Finland on board with Ukraine’s battle tank aid, but unclear to what extent


Finland’s defense mister suggested that the country could help Ukraine with tank training and maintenance, as the number of tanks Finland has is limited.

A Leopard 2 main battle tank of the Karelian Brigade of the Finnish Defense Forces opens fire during a training exercise. Image: Puolustusvoimat

Finland will participate in the combined international effort to supply Leopard 2 main battle tanks to Ukraine, Interim Defense Minister Mike Savola (Center) said Wednesday.

“We are preparing this together with the Finnish Defense Forces (FDF),” Savola said. However, Finland’s contribution will not be very large, the defense minister pointed out at a press conference in Helsinki.

According to Savola, Finland has not yet decided how it will participate in the Leopard 2 project.

Earlier on Wednesday, the Finnish foreign minister said, Pekka Haavisto (Green), said Finland would be willing to work with other countries to “one way or another” send Leopard 2s to Ukraine.

No information about Finnish tanks to Ukraine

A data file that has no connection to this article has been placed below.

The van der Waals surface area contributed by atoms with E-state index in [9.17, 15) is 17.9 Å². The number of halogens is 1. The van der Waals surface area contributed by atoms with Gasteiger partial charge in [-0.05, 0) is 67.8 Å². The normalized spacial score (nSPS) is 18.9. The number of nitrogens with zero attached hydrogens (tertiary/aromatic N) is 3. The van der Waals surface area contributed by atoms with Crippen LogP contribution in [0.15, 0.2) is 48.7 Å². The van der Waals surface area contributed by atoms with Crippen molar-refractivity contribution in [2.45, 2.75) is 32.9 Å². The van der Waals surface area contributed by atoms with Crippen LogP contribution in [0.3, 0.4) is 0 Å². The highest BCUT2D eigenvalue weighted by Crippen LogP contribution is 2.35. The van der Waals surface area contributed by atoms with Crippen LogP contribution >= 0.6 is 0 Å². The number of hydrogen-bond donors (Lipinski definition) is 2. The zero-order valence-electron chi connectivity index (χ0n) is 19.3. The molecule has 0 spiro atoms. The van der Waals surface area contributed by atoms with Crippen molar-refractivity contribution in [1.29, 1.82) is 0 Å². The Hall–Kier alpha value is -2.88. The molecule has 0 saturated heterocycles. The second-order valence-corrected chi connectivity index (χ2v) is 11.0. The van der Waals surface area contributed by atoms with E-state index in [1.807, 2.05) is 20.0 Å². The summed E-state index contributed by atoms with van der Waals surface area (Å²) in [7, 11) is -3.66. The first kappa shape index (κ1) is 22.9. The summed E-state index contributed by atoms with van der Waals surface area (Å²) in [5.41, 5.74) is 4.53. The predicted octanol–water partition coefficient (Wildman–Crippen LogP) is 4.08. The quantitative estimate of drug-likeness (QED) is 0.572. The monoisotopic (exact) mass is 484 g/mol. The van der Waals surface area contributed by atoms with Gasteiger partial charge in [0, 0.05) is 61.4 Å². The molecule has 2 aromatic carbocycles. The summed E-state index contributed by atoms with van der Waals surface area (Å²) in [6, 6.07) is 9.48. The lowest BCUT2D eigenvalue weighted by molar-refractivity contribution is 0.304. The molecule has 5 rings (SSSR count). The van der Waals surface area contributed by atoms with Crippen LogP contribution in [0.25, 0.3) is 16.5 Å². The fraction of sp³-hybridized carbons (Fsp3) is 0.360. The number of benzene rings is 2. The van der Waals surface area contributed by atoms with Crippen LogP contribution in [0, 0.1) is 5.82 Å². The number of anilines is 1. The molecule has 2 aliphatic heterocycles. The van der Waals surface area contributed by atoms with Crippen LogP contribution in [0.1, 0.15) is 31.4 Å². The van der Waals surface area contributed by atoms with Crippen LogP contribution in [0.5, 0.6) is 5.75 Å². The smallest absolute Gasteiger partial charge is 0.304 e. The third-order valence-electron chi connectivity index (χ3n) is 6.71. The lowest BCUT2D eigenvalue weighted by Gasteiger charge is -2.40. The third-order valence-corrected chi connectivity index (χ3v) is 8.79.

The defense minister did not comment on how many tanks Finland could possibly send to Ukraine.

“This should be assessed together with the FDF,” he clarified.

He pointed out that details are unlikely to be made public even after the decisions are made.

“We are not yet a member of NATO and we cannot compromise on our own defense,” Savola said.

According to public estimates, Finland could only send a few tanks to Ukraine at most.

“Finland’s contribution cannot be very large, given our defense capabilities,” he reiterated.

Finnish contribution: training and maintenance

For example, in addition to the tanks, Finland’s aid could include tank training and maintenance.

Savola said Finland aims to make such decisions quickly.

“The FDF will start preparing the groundwork,” he told reporters.

Germany announced plans on Wednesday to allow the export of Leopard 2 tanks to Ukraine, sending 14 from its own arsenal.

As a manufacturing country, Germany has the export license for the tank and could have prevented other countries from sending Leopard 2s to Ukraine.

“International decision-making can sometimes feel sluggish, but now the tracks are moving,” Savola stressed, after weeks of pressure building on Germany to make a decision, according to Reuters. (siirryt toiseen palveluun).

Savola described the news from Germany as expected and good.


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